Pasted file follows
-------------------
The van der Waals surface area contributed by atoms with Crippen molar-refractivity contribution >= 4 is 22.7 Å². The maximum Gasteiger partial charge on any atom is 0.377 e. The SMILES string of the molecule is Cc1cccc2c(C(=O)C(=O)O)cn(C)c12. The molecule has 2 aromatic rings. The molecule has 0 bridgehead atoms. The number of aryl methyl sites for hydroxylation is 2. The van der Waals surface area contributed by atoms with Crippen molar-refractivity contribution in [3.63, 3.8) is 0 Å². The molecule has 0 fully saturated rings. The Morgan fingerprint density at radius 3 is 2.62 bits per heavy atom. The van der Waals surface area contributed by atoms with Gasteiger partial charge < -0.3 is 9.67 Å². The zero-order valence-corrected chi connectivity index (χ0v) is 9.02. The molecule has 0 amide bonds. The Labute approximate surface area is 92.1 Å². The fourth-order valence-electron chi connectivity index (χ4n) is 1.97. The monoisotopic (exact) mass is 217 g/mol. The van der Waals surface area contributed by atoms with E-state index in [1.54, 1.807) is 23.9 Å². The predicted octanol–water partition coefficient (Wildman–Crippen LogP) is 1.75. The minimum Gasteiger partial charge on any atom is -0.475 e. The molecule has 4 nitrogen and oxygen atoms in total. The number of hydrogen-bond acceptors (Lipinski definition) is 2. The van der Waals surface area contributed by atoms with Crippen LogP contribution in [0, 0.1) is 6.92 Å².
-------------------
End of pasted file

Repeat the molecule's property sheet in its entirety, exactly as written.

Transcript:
The van der Waals surface area contributed by atoms with Crippen molar-refractivity contribution >= 4 is 22.7 Å². The maximum Gasteiger partial charge on any atom is 0.377 e. The SMILES string of the molecule is Cc1cccc2c(C(=O)C(=O)O)cn(C)c12. The molecule has 2 aromatic rings. The molecule has 0 bridgehead atoms. The number of aryl methyl sites for hydroxylation is 2. The van der Waals surface area contributed by atoms with Crippen molar-refractivity contribution in [3.63, 3.8) is 0 Å². The molecule has 0 fully saturated rings. The Morgan fingerprint density at radius 3 is 2.62 bits per heavy atom. The van der Waals surface area contributed by atoms with Gasteiger partial charge < -0.3 is 9.67 Å². The zero-order valence-corrected chi connectivity index (χ0v) is 9.02. The molecule has 0 amide bonds. The Labute approximate surface area is 92.1 Å². The fourth-order valence-electron chi connectivity index (χ4n) is 1.97. The monoisotopic (exact) mass is 217 g/mol. The van der Waals surface area contributed by atoms with E-state index in [1.54, 1.807) is 23.9 Å². The predicted octanol–water partition coefficient (Wildman–Crippen LogP) is 1.75. The minimum Gasteiger partial charge on any atom is -0.475 e. The molecule has 4 nitrogen and oxygen atoms in total. The number of hydrogen-bond acceptors (Lipinski definition) is 2. The van der Waals surface area contributed by atoms with Crippen LogP contribution in [0, 0.1) is 6.92 Å².